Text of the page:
Investors have teamed up with non-profit organisation CDP to create what is being described as the first standardised environmental disclosure questionnaire specifically for private companies.

CDP, which runs a global environmental disclosure platform, said the initiative aimed to address a transparency gap, whereby a trend towards privatisation of high-carbon assets risked diminishing transparency and performance on environmental, social and governance (ESG) issues “since private companies do not have to comply with the reporting requirements of a listed entity”.

It said the new private companies disclosure platform would allow investors to benchmark private companies and compare like-for-like on environmental performance.

The pilot project’s objective is to increase disclosure from private companies of all sizes, “and those with high-impact business activity that have historically avoided scrutiny on environmental issues and pressure to decarbonise”.

CDP said that to meet anticipated gaps in reporting, it would augment reported data with emissions estimates, allowing private market investors to calculate financed emissions so that they could set and report against their own net-zero commitments.

Investors including Beach Point Capital, M&G, Neuberger Berman and Nuveen are participating in the pilot.

“CDP’s initiative is seeking to provide guidance and tools for calculating emissions data to the private markets industry,” said Jennifer Signori, managing director at Neuberger Berman.

“We believe pragmatic tools will help investors understand and manage climate risks and support portfolio objectives in climate transition and solutions.”

Separately, think tank 2° Investing Initiative (2DII) yesterday announced the launch of a project to develop a climate database covering at least 200,000 SMEs across the EU. Banks, central banks and supervisors are the intended users.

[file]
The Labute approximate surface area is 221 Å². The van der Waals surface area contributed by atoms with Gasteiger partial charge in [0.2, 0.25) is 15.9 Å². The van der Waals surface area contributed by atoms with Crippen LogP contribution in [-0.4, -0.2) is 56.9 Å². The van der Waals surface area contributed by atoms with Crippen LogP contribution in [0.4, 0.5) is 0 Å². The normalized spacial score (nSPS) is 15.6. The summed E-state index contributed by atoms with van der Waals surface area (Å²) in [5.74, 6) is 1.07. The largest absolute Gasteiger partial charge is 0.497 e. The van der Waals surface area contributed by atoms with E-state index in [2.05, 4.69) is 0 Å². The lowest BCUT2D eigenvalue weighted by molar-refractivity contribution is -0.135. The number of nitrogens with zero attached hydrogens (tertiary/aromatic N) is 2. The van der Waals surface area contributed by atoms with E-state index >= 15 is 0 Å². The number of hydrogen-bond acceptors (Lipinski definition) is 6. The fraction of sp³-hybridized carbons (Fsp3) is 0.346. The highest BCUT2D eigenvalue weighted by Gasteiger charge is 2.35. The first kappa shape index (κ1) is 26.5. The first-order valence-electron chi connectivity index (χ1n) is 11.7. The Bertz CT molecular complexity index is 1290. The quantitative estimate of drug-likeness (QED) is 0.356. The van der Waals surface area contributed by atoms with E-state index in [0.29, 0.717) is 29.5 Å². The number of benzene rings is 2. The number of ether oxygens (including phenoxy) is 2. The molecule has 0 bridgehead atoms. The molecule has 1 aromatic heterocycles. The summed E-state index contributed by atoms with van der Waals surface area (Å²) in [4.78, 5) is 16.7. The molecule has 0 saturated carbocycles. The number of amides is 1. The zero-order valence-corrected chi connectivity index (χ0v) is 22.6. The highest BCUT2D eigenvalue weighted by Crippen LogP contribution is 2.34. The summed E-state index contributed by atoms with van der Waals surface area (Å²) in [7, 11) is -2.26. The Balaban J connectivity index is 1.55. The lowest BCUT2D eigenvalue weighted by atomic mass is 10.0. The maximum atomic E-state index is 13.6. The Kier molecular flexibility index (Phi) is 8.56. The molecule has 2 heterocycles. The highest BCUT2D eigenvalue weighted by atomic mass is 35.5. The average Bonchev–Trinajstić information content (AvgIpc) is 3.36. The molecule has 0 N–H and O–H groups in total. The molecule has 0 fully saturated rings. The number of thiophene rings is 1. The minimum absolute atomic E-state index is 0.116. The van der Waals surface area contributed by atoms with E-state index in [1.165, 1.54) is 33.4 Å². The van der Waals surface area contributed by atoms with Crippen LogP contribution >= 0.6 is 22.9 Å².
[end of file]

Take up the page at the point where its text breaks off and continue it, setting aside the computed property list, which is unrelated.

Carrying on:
XPS fund analysis: glass half full or half empty?

UK pension consultancy has said there are clear areas of and for improvement with regard to funds’ ESG risk management processes.

In 2021 it assessed 54 fund managers across 199 funds for its ESG ratings review, and today it said 23% of the funds were awarded an XPS green rating, up from 20% the previous year.

Progress had been made in relation to stewardship and fixed income funds being able to evidence robust integration of ESG, according to the consultancy, which also said private markets were beginning to make some headway in factoring in ESG considerations into decisions, albeit from a low base.

Alex Quant, head of ESG research at XPS, said the private markets progress “points to demand from asset owners for information and change”.

As concerns shortcomings, XPS said it had found evidence of strong firm-level messages not being backed up by fund investment decision-making.

It said 11% of all funds and 26% of equity funds were unable to provide any examples of E, S, or G factors being taken into account in investment decisions, “raising legitimate concerns over whether the ESG processes being described are being applied in practice”.

The consultancy said that for pension schemes the findings emphasised the need for trustees to challenge their investment consultants on due diligence and engage with managers to ensure effective stewardship, among other steps.

Spain makes green bond debut, EC’s closer

Spain has issued its first green bond, a €5bn 20-year issue, while the European Commission has adopted a framework for its own use of the debt instrument.

NN Investment Partners said the focus on climate change adaptation differentiated Spain from other sovereign green bond issuers, and that its green bond issue “proves Spain is on the right track to be climate-neutral by 2050, as per their plan”.

The European Commission said its framework was drafted in line with the green bond principles of the International Capital Market Association and aligned, “to the extent feasible”, with the proposed EU green bond standard.

As previously disclosed, the Commission is planning to raise nearly a third of the €750bn of funds allocated to Next Generation (NGEU), the EU’s recovery plan to deal with the COVID-19 emergency, by issuing green bonds.

The Commission is aiming to issue its first green bonds in October. “Judging from the Commission’s experience in the first issuance of social bonds and the growing green bond market, we expect demand for NGEU green bonds to be high,” said EU Commissioner Johannes Hahn at a press conference yesterday.

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